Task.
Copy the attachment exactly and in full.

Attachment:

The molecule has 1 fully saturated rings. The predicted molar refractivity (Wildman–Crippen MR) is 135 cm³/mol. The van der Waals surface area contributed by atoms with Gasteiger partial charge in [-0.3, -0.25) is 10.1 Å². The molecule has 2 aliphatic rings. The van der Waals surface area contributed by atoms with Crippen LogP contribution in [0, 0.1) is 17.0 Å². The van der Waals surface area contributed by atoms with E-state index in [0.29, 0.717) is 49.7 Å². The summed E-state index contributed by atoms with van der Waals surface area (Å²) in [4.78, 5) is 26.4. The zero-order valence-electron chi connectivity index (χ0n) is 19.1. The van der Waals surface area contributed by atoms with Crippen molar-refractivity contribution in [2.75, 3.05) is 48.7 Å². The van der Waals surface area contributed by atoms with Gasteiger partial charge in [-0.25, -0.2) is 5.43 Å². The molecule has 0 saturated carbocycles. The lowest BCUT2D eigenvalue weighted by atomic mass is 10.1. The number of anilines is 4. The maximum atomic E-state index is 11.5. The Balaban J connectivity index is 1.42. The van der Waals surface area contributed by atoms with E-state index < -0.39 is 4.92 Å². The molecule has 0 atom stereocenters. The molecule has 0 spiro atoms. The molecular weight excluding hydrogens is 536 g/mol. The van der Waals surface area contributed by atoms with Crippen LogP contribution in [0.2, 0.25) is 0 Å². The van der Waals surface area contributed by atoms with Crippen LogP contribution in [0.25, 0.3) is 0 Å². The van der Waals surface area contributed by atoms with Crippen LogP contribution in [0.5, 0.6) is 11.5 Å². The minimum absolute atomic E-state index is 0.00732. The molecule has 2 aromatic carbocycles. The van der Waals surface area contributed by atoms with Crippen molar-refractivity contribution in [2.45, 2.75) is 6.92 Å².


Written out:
The molecule has 1 fully saturated rings. The predicted molar refractivity (Wildman–Crippen MR) is 135 cm³/mol. The van der Waals surface area contributed by atoms with Gasteiger partial charge in [-0.3, -0.25) is 10.1 Å². The molecule has 2 aliphatic rings. The van der Waals surface area contributed by atoms with Crippen LogP contribution in [0, 0.1) is 17.0 Å². The van der Waals surface area contributed by atoms with E-state index in [0.29, 0.717) is 49.7 Å². The summed E-state index contributed by atoms with van der Waals surface area (Å²) in [4.78, 5) is 26.4. The zero-order valence-electron chi connectivity index (χ0n) is 19.1. The van der Waals surface area contributed by atoms with Crippen molar-refractivity contribution in [2.75, 3.05) is 48.7 Å². The van der Waals surface area contributed by atoms with Gasteiger partial charge in [-0.25, -0.2) is 5.43 Å². The molecule has 0 saturated carbocycles. The lowest BCUT2D eigenvalue weighted by atomic mass is 10.1. The number of anilines is 4. The maximum atomic E-state index is 11.5. The Balaban J connectivity index is 1.42. The van der Waals surface area contributed by atoms with E-state index < -0.39 is 4.92 Å². The molecule has 0 atom stereocenters. The molecule has 0 spiro atoms. The molecular weight excluding hydrogens is 536 g/mol. The van der Waals surface area contributed by atoms with Crippen LogP contribution in [0.2, 0.25) is 0 Å². The van der Waals surface area contributed by atoms with Crippen LogP contribution in [0.25, 0.3) is 0 Å². The van der Waals surface area contributed by atoms with Crippen LogP contribution in [0.5, 0.6) is 11.5 Å². The minimum absolute atomic E-state index is 0.00732. The molecule has 2 aromatic carbocycles. The van der Waals surface area contributed by atoms with Crippen molar-refractivity contribution in [2.45, 2.75) is 6.92 Å².